The cylinder head is a crucial part of all combustion engines, and cylinder head cracking can result in catastrophic damage to the engine. In some cases, cylinder head cracking may result in such severe injury to the engine that it must be replaced. As a result, most motorists try to prevent cylinder head cracking, as an ounce of prevention in this case is worth many pounds of cure. The causes of cylinder head cracking are all relatively simple and easy to prevent, except in the case of mechanical parts failure through no fault of the operator. The cylinder head, used in combination with a head gasket, seals the cylinders of the car, along with other parts associated with them. The cylinder head is customized for the vehicle, and has very precisely milled surfaces to provide a smooth and flush fit with all connecting parts. In the case of a minor crack, the cylinders may lose compression and misfire. Major cracks can cause severe damage to the cylinders of the engine. For this reason, when replacing either the cylinder head or the head gasket, make sure that you are using the correct parts, including bolts, for the job. Even a brand new car can experience cylinder head cracking if parts have been installed incorrectly or if there are weaknesses in the metal. Especially in the case of a vehicle which is still under warranty, drivers should contest the cylinder head cracking with the dealer. Be certain to inspect any vehicle before you purchase to check for weak spots in the metal or incorrectly installed components. This includes the cylinder head gasket, because improper installation of this vital part can cause cylinder head cracking. Cylinder head cracking has become more common as car manufacturers use mixed metals in their engines. Many vehicles, for example, have a solid cast iron engine block but an aluminum cylinder head. These two metals expand at different rates, and this can lead to cylinder head cracking. The most common cause of cylinder head cracking is overheating. When a vehicle overheats, it puts stress on all of its metal components, including the cylinder head, which is often at the center of the heat. This can cause the head gasket to fail, which may lead to cylinder head cracking as the components warp and pressure begins to leak. All drivers should properly maintain their vehicles to prevent overheating. Many drivers mistakenly pour cool water into the radiator when their vehicles overheat, in an attempt to bring the temperature down. This is not a good idea, because the rapid temperature change will cause cylinder head cracking due to thermal stress. In a case where the cylinder head survives overheating, the driver may inadvertently destroy it by trying to do good. To prevent overheating, make sure that your radiator is filled and in good condition, with a tightly sealed cap. Check to be certain that your engine thermostat is in good working order, and accurately reflecting the temperature. Make sure that you have no leaky belts or stretched hoses, and that the fan is working effectively. If your car does overheat, stop, turn off the engine, and allow it to cool completely before adding water. Cylinder head cracking can also be caused by localized hot spots in the engine, which usually represent a failure in some portion of the cooling system. Always make sure that hot spots are addressed, particularly if your head gasket has failed and required replacement recently. Hot spots are often caused by uneven expansion of engine parts, leaky hoses, and pre-ignition in the cylinders of the engine. If your car has overheated, check the cylinder head and gasket for signs of cracking or warping. If the cylinder head has warped even slightly out a flush state, it will cause cylinder head cracking. In this case, the head gasket may need to be replaced and the cylinder head should be ground even again before it cracks. Thanks for using FiXya - a FiXya rating is appreciated!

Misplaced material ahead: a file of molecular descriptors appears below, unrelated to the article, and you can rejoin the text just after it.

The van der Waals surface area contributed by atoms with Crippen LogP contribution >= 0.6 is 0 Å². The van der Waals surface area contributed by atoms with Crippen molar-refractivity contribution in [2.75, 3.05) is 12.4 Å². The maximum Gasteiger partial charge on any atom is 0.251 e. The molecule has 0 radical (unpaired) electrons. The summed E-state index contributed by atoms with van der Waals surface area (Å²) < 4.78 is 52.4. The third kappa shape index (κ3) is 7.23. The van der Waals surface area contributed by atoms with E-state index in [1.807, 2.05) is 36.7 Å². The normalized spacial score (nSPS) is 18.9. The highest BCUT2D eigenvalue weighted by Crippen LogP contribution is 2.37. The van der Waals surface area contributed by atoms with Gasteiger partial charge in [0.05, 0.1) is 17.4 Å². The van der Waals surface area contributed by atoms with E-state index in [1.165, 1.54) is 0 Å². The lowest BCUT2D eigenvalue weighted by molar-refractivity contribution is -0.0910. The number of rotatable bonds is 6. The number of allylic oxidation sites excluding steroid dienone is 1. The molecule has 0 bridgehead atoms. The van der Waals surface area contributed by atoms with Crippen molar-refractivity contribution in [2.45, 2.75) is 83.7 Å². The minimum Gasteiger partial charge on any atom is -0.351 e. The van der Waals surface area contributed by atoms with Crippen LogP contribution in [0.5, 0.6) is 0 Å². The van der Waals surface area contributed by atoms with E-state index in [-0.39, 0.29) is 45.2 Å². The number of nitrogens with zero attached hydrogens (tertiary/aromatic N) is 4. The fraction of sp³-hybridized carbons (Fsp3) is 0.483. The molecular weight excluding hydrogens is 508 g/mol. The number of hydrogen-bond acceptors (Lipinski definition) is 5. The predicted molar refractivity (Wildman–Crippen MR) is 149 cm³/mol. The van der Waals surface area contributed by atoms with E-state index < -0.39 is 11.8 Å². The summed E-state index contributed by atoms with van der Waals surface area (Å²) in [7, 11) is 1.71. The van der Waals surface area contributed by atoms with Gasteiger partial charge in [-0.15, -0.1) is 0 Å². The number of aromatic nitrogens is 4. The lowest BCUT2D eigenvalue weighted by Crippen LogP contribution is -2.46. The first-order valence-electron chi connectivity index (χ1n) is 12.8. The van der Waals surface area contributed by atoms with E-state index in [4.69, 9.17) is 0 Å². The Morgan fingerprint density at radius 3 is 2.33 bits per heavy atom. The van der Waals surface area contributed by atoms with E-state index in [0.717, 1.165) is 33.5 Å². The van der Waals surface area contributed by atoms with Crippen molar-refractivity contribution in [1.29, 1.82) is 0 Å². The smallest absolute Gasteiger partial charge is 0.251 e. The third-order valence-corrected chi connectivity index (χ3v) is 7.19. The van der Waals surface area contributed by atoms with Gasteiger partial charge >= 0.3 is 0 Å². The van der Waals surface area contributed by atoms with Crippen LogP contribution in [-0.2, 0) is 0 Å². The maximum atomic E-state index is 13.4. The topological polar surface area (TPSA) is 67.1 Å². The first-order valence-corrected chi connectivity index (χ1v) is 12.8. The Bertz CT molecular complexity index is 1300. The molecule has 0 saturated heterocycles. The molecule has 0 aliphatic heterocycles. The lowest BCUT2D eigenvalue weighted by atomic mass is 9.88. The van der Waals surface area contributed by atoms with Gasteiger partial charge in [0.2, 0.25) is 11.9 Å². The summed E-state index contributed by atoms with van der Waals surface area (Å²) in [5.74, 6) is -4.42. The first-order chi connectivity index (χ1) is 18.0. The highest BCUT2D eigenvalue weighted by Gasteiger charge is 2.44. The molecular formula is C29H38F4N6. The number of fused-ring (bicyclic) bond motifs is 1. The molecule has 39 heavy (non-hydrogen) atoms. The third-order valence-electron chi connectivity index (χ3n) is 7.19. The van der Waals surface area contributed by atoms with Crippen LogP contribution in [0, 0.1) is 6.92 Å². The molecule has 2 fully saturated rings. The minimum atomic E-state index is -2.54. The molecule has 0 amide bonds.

Jan 21, 2009 | 2000 GMC Envoy

2 Answers

Feul injector problems


ya u have to go to check the fuel injectors due to the overheating of the engine this can damage the injectors ,check it

Jan 20, 2009 | 1994 Toyota Corolla

1 Answer

Engine replacement due overheating problem


The syrup you are seeing (if it is white) is emulsification (water mixing with oil) with all due respect that car is too old to throw a lot of money at.
The emulsification would tie in with the overheating problem, this sounds more like a head gasket gone or a crack in the cylinder head.
I would take it to somewhere else and get a quote for a replacement cylinder head gasket and valve clean job, don't bother to check your cylinder head for cracks because crack testing is an expensive service, go to a breakers yard and get a second hand head to replace yours with.

Aug 15, 2008 | 1997 Honda Civic

Not finding what you are looking for?
Cars & Trucks Logo

Related Topics:

166 people viewed this question

Ask a Question

Usually answered in minutes!

Top Jaguar Experts

Colin Stickland
Colin Stickland

Level 3 Expert

22219 Answers

yadayada
yadayada

Level 3 Expert

76682 Answers

SPEEDY CAR WORK SHOP...

Level 2 Expert

489 Answers

Are you a Jaguar Expert? Answer questions, earn points and help others

Answer questions

Manuals & User Guides

Loading...